Multivariate regression models were used to control for heterogeneous student backgrounds, such as different household, caregiver and village characteristics. Throughout the evaluation process great efforts were made to generate high quality data and credible evidence considering the time, budget and (Somali, Oromia and Afar) the findings of this study cannot be generalized for the whole country.

Findings and Conclusions:

•The average net enrolment rate for children between the ages of 7 and 11 was 71 percent in villages with ABEC in comparison to an enrolment rate of 74 percent in villages with primary schools and 50% in villages without any primary schooling facility. Regional effects showed larger enrolment rates in Afar (75%) than in Oromia (66%) and Somali (55%). In terms of the gender, it was the largest in the Somali region (45% for girls vs. 62% for boys), followed by Oromia (60% vs. 66%). In Afar no gender gap could be observed.
•UNICEF supported ABECs and other ABECs, no significant differences in terms of children’s cognitive performance could be found.
•UNICEF supported ABECs have better infrastructure than non UNICEF supported ABECs, but at the same time had teachers with lower qualification and less experience. This pointed out the need to focus on improving the quality of the facilitators. Since all ABECs are run by the government and not by UNICEF, the lower teacher qualification can only be explained by UNICEF’s mission to reach the most vulnerable children and remote communities. These communities faced great challenges attracting qualified teachers. This had a negative impact on learning outcomes.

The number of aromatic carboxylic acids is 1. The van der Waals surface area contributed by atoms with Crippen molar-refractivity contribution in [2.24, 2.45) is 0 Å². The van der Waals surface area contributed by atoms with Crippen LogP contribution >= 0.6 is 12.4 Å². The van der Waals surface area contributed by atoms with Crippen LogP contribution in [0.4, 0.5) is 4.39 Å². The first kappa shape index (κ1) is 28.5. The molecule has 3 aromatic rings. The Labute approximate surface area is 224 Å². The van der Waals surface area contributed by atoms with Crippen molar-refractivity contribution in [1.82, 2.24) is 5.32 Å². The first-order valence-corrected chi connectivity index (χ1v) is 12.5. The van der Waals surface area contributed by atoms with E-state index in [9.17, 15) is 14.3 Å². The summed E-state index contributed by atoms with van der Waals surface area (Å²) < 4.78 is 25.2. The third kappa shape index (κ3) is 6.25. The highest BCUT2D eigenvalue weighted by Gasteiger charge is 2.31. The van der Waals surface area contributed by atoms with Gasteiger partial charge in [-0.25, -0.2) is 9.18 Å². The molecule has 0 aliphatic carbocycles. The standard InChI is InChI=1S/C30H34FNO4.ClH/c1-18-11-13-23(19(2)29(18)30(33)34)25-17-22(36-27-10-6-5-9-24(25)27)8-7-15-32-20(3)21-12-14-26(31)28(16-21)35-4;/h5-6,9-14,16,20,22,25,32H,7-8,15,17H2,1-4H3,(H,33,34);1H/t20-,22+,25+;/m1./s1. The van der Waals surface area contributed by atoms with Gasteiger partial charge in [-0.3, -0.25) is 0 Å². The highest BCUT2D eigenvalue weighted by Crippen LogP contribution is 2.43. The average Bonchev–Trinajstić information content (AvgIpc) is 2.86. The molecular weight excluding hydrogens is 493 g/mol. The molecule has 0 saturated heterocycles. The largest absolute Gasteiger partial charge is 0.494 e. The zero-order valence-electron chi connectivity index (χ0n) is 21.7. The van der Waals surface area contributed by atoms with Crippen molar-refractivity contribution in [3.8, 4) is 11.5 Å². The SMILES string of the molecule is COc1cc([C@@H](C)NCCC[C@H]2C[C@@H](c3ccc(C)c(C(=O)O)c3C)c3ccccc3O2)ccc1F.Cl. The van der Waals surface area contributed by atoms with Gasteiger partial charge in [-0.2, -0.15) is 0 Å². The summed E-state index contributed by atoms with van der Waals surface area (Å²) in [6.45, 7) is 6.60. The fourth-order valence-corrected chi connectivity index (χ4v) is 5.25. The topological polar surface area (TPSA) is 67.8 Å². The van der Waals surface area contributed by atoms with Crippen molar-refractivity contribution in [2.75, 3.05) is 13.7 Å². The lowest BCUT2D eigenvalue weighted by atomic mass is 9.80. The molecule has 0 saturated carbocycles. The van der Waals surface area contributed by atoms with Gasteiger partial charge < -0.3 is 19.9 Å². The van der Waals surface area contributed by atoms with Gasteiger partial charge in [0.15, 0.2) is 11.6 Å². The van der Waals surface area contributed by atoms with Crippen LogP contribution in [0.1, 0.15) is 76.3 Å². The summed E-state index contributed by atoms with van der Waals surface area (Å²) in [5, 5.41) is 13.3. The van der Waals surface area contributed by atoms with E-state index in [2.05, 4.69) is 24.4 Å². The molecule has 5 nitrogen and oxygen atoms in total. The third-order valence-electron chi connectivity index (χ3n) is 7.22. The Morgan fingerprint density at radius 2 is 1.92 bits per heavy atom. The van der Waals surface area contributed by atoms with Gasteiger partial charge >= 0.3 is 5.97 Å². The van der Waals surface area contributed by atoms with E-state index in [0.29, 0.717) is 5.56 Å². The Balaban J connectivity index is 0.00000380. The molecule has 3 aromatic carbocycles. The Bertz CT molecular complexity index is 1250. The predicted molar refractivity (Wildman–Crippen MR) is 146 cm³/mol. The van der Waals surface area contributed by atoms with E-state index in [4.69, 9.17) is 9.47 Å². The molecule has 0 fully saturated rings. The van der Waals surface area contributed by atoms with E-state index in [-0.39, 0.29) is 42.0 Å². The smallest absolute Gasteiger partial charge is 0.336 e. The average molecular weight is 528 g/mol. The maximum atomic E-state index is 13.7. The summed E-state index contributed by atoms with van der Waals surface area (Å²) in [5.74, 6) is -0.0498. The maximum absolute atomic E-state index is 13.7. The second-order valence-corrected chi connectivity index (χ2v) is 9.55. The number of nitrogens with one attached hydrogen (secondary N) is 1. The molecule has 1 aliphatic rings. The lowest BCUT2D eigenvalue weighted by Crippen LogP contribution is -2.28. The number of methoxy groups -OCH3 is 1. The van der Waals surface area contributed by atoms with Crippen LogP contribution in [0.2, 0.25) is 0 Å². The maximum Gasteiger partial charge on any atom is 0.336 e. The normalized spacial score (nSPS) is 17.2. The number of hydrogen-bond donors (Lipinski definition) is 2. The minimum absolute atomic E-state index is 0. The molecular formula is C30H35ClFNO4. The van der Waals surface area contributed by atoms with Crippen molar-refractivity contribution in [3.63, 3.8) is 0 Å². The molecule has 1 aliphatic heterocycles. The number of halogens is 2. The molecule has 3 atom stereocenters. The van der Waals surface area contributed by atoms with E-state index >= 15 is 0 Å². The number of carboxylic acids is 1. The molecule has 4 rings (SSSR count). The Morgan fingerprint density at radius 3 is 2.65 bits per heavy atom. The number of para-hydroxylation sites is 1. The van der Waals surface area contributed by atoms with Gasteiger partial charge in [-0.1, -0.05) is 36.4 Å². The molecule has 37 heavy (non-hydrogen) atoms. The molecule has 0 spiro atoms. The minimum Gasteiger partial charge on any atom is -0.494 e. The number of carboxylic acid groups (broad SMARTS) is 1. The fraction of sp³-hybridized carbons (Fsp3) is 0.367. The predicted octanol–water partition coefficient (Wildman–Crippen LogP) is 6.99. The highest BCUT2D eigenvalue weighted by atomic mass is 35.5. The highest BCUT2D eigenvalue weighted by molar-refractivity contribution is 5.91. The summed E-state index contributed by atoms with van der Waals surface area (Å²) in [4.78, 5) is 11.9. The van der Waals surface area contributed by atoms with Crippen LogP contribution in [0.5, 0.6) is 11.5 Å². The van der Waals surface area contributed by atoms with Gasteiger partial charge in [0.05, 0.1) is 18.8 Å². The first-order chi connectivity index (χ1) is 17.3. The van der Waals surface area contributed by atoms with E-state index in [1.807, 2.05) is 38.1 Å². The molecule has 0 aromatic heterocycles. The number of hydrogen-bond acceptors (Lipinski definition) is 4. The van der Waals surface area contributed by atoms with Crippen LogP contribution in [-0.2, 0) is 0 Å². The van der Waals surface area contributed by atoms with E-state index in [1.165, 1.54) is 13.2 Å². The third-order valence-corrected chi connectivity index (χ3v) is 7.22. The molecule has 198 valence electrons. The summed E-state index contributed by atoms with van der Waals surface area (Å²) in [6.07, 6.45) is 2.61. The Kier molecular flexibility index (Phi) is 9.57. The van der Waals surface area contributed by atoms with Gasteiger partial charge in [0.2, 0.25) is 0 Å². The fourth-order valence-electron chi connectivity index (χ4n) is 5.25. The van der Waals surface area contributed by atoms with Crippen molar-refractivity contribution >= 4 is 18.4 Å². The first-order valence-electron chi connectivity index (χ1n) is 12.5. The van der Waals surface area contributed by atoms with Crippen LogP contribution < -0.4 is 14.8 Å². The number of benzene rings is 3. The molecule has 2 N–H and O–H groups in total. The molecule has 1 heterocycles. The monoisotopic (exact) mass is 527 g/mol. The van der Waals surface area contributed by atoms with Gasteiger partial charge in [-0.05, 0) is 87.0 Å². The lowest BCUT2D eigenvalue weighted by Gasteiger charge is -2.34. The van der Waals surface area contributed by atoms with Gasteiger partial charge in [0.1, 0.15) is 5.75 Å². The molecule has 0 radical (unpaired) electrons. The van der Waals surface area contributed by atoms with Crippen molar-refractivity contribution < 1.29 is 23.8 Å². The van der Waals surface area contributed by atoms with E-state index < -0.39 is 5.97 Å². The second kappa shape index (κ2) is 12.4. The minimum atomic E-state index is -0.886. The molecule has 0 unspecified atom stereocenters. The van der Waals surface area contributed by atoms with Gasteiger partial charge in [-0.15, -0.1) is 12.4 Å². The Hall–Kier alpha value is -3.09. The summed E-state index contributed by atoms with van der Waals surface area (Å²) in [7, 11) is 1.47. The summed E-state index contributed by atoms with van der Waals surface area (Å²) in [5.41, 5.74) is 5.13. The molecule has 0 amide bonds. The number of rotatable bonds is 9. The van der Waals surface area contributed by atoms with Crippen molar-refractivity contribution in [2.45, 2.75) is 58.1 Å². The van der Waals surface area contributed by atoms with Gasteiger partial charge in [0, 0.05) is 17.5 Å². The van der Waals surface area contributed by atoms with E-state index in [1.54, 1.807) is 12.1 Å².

•Extended support to ABE facilitators should be prioritized via adequate teacher training on active teaching methods, professional assessment and supervision and experience sharing among teachers;
•Provide context-specific incentives for the ABE facilitators. This can include, for example, the opportunity to upgrade to formal teachers;
•Improve the physical environment of the ABEC as per the standard, making schools child friendly in all aspects;
•Upgrade some selected ABEC from lower primary (level 1-4) to upper primary (level 1-6) as many ABECs end at level 4. This situation makes it difficult for children to find places for further learning. Upgrading will make the learning place close to the children’s home. This will enable pastoralist children to complete primary education easily and be prepared to start their secondary school learning;
•Contextualization of the ABE curriculum should be continued based on the formal primary school curriculum together with a consideration to develop a distinct ABE curriculum extending to the second cycle of primary school. Contextualization should include local implementing partners, representatives of communities, and ABE teachers/facilitator. Local education research institutions should be included to add research evidence to demonstrate how a child- and context-sensitive curriculum can be developed, meeting the quality of the formal primary education.

Full report in PDF

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Report information






Mannheimer Zentrum fur Evaluation und Entwicklungsforchung MZEEF of Germany